The Summer of 2023

Punk returns, on his own show on Saturday nights. The Elite and anti Punk talents are on the Wednesday show. Talents who seemingly are anti Elite move to Saturdays. A soft brand split happens not for any creative reasons, but rather to separate a tense and divided locker room. An awkward summer plays out where Ace Steele is rehired but isn’t allowed to attend shows, in a move designed to placate both Punk and The Elite. As a rebuttal, Punk insists that certain talents can’t work Saturdays, where he is attempting to be a locker room leader and part of the creative team. Punk tells talents that Saturdays are different and in the case of Jack Perry, stunts involving real glass aren’t to be done on Saturdays. Finally, Punk after one show insults Adam Page to the live crowd. The story circulates around and Punk tells people he’s close with that he regrets it and offered to apologize.

Then, the events of All Out 2023 happen. A brief recap:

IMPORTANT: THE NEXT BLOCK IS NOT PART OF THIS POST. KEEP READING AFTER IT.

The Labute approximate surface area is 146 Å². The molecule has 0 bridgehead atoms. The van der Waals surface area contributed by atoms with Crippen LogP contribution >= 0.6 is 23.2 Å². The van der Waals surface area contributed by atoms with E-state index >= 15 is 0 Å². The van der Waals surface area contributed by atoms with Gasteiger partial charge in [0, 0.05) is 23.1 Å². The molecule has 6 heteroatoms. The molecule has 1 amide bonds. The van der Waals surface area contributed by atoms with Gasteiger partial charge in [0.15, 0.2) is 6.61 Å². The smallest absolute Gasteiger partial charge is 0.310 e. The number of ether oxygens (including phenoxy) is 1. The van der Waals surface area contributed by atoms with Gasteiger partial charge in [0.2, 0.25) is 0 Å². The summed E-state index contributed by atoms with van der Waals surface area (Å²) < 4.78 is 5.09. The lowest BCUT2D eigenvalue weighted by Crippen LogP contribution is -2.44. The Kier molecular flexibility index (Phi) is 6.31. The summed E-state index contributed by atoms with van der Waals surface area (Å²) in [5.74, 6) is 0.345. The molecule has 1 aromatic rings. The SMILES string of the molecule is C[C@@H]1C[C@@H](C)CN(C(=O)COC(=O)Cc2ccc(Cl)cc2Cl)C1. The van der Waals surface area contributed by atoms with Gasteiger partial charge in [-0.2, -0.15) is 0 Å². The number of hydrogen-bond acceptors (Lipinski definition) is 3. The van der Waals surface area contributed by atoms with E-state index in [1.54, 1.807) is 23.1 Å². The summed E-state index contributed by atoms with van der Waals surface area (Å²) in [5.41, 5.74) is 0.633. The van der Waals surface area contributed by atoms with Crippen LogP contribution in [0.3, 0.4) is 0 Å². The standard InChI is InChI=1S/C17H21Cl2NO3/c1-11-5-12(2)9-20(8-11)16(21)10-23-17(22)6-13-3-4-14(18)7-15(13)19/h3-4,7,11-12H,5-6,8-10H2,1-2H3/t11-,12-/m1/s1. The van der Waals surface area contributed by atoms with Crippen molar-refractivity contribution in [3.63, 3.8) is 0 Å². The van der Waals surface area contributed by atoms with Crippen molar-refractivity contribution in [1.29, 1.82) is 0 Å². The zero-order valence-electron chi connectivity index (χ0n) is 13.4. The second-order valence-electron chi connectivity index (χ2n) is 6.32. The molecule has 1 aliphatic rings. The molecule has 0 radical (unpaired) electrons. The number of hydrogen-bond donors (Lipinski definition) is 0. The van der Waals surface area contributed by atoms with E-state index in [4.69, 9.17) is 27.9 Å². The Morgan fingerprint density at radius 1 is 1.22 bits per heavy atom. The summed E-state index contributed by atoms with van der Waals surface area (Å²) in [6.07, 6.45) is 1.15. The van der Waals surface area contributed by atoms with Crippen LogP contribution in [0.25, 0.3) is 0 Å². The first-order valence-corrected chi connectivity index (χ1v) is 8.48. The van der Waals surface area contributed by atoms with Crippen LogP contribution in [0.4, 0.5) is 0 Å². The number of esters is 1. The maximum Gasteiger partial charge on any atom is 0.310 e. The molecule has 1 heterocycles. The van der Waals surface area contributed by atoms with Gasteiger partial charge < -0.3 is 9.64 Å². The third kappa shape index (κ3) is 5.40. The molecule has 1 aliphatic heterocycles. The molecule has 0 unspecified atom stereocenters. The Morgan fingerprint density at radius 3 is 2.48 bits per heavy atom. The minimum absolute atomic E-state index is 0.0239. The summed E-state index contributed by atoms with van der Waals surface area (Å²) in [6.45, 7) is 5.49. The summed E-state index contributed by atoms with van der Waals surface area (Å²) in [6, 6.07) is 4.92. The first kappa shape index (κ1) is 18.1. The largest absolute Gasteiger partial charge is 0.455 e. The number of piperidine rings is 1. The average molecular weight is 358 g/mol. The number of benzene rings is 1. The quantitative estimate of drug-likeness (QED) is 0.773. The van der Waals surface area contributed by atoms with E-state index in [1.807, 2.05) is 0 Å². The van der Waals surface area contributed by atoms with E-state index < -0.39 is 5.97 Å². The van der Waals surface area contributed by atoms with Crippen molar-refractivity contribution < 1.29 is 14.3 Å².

– Punk’s travel plans were bungled by the company and he has to take public transportation with the help of fans after his flight.

– Punk, Brody King and Miro were seen entering Wembley Stadium with fans, going through security, at the same time that other talents such as Chris Jericho arrived in a private entrance without the security or being with fans.

– Jack Perry taunts Punk on the pre show, after reportedly telling others he planned to do this. Punk and Perry have a physical altercation when Perry gets back stage, minutes before Punk is set to go to the ring for his match with Samoa Joe.

– On the September 2nd episode of Collision, Tony Khan announces that he has fired CM Punk following the events in London and claims that he “feared for his life”. On the same show, The Young Bucks appear and Warner Brothers Discovery is informed that the soft brand split between shows is now over.

Where Do We Go From Here?

CM Punk has been fired. The backstage “war” is over. The Elite and those who work Wednesdays will now be on both shows, meaning that the Saturday show likely won’t retain the identity it’s been building and be more in line with what we see on the flagship show. Questions about which talents will be featured are inevitable.

Miro poses on Collision
Image courtesy of AEW

There will be questions about how happy those backstage are. There are definitely talents who sided with Punk throughout all of this and there were definitely those who liked being away from The Elite creatively. It also can’t be denied that Punk was a draw ratings wise and also, the company’s top seller in terms of merchandise. There will be repercussions to his termination.